James J. Radous III of UniCarriers Americas
In our continuing series of discussions with top supply-chain company executives, James J. Radous III of UniCarriers shares his take on the state of the forklift industry, his company's growth following its 2015 acquisition and rebranding, and the importance of giving back.
James J. Radous III is president and CEO of UniCarriers Americas and corporate/executive officer of Mitsubishi Logisnext Americas. Under his leadership, UniCarriers has seen a significant expansion of its manufacturing capabilities while growing from the eighth- to the third-largest producer in the world. Radous also guided the company through its acquisition by Mitsubishi Heavy Industries and rebranding as UniCarriers. Radous joined UniCarriers in 2009, when the company was known as Nissan Forklift Corp. Over the years, he has served as vice president, sales and marketing operations; executive vice president of Americas-sales; and president of retail operations.
Radous has also been active in industry associations, including the Industrial Truck Association, and has contributed his time to many good causes, including St. Jude Children's Research Hospital and the Make-A-Wish Foundation. He recently spoke with DC Velocity Editorial Director David Maloney.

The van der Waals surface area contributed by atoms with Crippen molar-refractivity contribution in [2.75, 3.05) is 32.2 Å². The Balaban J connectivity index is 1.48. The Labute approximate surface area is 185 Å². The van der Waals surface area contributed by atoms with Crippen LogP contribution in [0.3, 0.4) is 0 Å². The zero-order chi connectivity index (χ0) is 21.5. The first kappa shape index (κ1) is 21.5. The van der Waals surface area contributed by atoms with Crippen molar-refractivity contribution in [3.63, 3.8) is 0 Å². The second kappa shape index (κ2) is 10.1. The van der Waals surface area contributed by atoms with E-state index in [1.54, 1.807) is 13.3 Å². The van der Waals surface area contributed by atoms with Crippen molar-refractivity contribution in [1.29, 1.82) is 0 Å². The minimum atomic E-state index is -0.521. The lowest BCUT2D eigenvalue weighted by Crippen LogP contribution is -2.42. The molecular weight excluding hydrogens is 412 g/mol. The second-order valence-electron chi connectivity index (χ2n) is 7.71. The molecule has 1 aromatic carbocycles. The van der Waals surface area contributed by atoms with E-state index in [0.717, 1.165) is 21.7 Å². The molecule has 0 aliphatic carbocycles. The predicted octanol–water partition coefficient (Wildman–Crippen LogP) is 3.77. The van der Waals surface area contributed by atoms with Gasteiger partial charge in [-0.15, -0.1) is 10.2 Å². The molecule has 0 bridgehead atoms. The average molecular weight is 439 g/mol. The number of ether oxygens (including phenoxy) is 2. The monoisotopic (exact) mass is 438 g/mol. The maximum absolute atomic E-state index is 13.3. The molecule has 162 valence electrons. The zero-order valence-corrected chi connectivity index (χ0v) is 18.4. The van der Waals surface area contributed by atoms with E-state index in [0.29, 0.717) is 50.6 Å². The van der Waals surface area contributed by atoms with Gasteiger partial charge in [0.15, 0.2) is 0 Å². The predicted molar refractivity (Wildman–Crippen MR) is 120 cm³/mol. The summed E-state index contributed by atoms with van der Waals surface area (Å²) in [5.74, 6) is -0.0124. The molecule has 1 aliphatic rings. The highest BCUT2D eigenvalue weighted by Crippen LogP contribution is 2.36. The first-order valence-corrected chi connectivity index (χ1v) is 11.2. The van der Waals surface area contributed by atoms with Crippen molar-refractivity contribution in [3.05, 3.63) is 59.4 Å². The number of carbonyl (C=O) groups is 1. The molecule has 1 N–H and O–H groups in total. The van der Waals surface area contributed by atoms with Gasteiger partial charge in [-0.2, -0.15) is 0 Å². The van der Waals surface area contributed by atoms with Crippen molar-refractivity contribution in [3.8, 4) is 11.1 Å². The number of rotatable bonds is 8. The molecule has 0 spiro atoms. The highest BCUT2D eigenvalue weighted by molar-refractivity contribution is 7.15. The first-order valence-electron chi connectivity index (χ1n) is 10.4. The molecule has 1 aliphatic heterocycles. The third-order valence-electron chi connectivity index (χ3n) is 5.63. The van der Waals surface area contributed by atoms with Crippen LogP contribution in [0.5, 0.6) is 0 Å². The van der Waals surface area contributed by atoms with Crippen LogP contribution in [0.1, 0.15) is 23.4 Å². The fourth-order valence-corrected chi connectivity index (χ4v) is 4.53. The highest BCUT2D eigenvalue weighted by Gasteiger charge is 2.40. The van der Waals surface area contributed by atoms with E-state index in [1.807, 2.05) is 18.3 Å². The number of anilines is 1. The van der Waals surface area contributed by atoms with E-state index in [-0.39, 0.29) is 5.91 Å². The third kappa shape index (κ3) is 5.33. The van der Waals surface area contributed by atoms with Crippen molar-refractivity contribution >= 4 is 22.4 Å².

Q: How do you view the current state of the forklift industry?
A: Overall, I am cautiously optimistic. While we are seeing progress in financial markets, industry has retrenched a bit. After nine years of consecutive growth, buyers have become more apprehensive and deliberate in their purchasing.
What I find exciting is the new technology impacting our industry. It's amazing to see the advancements year over year. Data technology like telematics has gone from a future capability to an implemented system among large operators.
Q: During your time with UniCarriers, your company has grown to be the third-largest producer of forklifts in the world. To what do you attribute that success?
A: To be fair, that designation is, in part, due to our status as a Logisnext company. But our continued growth has been driven by three things: 1) the best-trained and most qualified dealer network in the Americas, 2) engaged supplier partners who consistently go above and beyond, and 3) the most dedicated group of employees I've ever been around.
Our philosophy of continuous improvement also plays a role in our success. We will never be satisfied with the status quo. Active employee engagement and the constant pursuit of best practices—including vertical integration and emerging technology—have allowed us to achieve greater success.
Q: What differentiates UniCarriers' products from others in the market?